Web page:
If you have seen Finding Dory, Bridge of Spies, The Help, The Adjustment Bureau, Revolutionary Road, The Salton Sea, The Legend of the Mummy (1998 version) or any of a dozen other movies, you have heard the work of guitarist Rick Cox. Though his guitar might be prominently featured you might not recognize it as such because, more often than not, Cox employs the instrument solely as a sound generator, to be sliced, diced, and reverbed beyond all recognition.
Early on, Cox had the sole composer credit on a few films, including Corrina, Corrina, starring Whoopie Goldberg, but soon realized he hated dealing with contracts and deadlines. Since then, he has largely added his distinctive textures to soundtracks created by others, including the highly successful Thomas Newman.
“These days, we work at Thomas’ home studio, in a house next to the one where he lives,” Cox explains. “He has a studio room with a big monitor and all the gear he needs to compose. Down a flight of stairs, there is a ‘live’ room where I have a rig set up.”
This rig includes a laptop with an Arturia Audio Fuse interface, an Electro-Harmonix Superego, a Red Panda Particle pedal, and a volume pedal. “I am also into slow-attack pedals,” he says “I use a really cheap Mooer version with one dial, the Slow Engine. It is the best one I found so far.”
Often, Cox will hold a chord with the Superego and then process it with plug-ins. Crucial to controlling his sounds is the inexpensive Korg Nanokontrol. He uses the eight sliders to regulate the first eight audio or MIDI tracks, two of the knobs for two more tracks and the remaining six for effects returns. “It’s really fast,” he says. “You don’t hear the original signal; I have effects that I bring in and out with the knobs. That’s where the playing comes in, more so than strumming the guitar.”
These effects are largely plug-ins such as the Zynaptiq reverbs Adaptiverb and Wormhole (“I hesitate to even call Adaptiverb a reverb because it colors the sound so much it is almost like an instrument”); and granular effects such as New Sonic Arts’ Granite and SampleSumo’s SaltyGrain. Another current fave plug-in is Sugar Bytes Turnado, in which eight different effects can be run simultaneously (see Fig. 1).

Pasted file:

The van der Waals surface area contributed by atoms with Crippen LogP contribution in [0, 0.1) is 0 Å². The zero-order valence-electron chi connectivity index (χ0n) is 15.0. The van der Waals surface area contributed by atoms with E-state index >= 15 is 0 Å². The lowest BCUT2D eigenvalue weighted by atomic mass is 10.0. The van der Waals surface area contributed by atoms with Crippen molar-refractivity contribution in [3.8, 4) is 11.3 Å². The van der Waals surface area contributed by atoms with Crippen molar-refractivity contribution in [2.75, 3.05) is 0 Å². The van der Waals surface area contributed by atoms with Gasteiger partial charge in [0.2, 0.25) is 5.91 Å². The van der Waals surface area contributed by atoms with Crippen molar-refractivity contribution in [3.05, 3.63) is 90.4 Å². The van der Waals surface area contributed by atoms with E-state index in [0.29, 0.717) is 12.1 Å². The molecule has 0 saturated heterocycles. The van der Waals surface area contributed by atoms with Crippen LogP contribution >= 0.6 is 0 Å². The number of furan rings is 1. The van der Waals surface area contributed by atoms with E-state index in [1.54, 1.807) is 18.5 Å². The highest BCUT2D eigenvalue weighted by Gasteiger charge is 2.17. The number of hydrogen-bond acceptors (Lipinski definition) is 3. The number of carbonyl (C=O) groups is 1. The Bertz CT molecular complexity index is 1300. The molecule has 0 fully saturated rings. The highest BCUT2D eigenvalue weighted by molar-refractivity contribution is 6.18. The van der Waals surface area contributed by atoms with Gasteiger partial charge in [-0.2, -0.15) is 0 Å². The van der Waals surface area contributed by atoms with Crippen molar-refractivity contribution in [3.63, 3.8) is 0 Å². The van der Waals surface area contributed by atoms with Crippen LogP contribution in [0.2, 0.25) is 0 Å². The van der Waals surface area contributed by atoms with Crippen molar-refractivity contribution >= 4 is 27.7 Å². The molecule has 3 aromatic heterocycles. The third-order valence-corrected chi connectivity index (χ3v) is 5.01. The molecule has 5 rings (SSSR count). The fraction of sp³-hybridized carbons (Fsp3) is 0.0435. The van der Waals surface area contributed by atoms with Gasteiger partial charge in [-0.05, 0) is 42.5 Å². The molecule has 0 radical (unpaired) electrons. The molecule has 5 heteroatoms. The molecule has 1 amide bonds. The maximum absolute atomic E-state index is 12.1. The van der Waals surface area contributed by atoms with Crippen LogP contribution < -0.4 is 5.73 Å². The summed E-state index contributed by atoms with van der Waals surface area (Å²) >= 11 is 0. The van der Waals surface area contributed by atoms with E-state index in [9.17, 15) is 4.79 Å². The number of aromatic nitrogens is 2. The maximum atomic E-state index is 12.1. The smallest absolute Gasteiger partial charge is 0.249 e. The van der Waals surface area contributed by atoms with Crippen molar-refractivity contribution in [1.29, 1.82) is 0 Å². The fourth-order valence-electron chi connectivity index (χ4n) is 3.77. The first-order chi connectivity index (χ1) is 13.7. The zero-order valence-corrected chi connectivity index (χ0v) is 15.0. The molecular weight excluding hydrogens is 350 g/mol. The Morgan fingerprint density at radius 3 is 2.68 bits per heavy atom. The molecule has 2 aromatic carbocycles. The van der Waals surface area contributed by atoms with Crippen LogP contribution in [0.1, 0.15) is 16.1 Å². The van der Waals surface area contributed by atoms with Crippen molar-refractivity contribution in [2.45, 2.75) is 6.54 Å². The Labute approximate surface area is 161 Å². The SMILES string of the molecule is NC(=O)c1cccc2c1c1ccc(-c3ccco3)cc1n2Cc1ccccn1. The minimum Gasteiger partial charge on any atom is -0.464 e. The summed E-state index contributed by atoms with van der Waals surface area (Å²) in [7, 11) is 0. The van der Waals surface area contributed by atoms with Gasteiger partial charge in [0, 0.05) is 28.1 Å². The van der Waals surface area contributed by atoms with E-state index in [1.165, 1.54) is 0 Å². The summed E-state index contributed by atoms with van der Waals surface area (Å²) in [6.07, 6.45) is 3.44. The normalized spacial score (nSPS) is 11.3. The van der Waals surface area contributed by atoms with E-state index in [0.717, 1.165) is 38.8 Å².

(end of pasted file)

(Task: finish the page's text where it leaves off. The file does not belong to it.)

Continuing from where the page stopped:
“Sometimes, I will record guitar chords using my voicings, convert them to MIDI using either Ableton or Melodyne, then play them with a keyboard,” Cox says. He eschews sample libraries in favor of making his own samples. “I will use Ableton as a scratch pad to record dozens of unrelated ideas, then go to one of these Ableton sessions and open the file of recorded samples and audition them. For each movie we discuss the ‘sound palette’ for that particular film.
“I worked with Ry Cooder in the late ’90s. He had a completely different approach from Thom,” Cox recalls. “Ry would stripe an entire 2” reel of tape and improvise to the film. What made it easier was that director Walter Hill was there the whole time. That eliminated the issue of a composer writing something and the director not liking it. We would be at Ocean Way studios six days a week for three months. I played a lot of ‘sponge’ guitar, where you finger standard chords but instead of using a pick, you rub the strings with a really fine-grained sponge, or foam. It produces a beautiful wash, especially if you run it through some reverb and delay.”
Cox’s latest project with Newman’s is a new series for Hulu called Castle Rock based on Stephen King stories. “Thomas is composing music for the main title and a couple of episodes,” he says. “I have started going through old samples. I am just trying to put evocative sounds together. As a composer and performer of experimental music, I never expected to make any money from it.”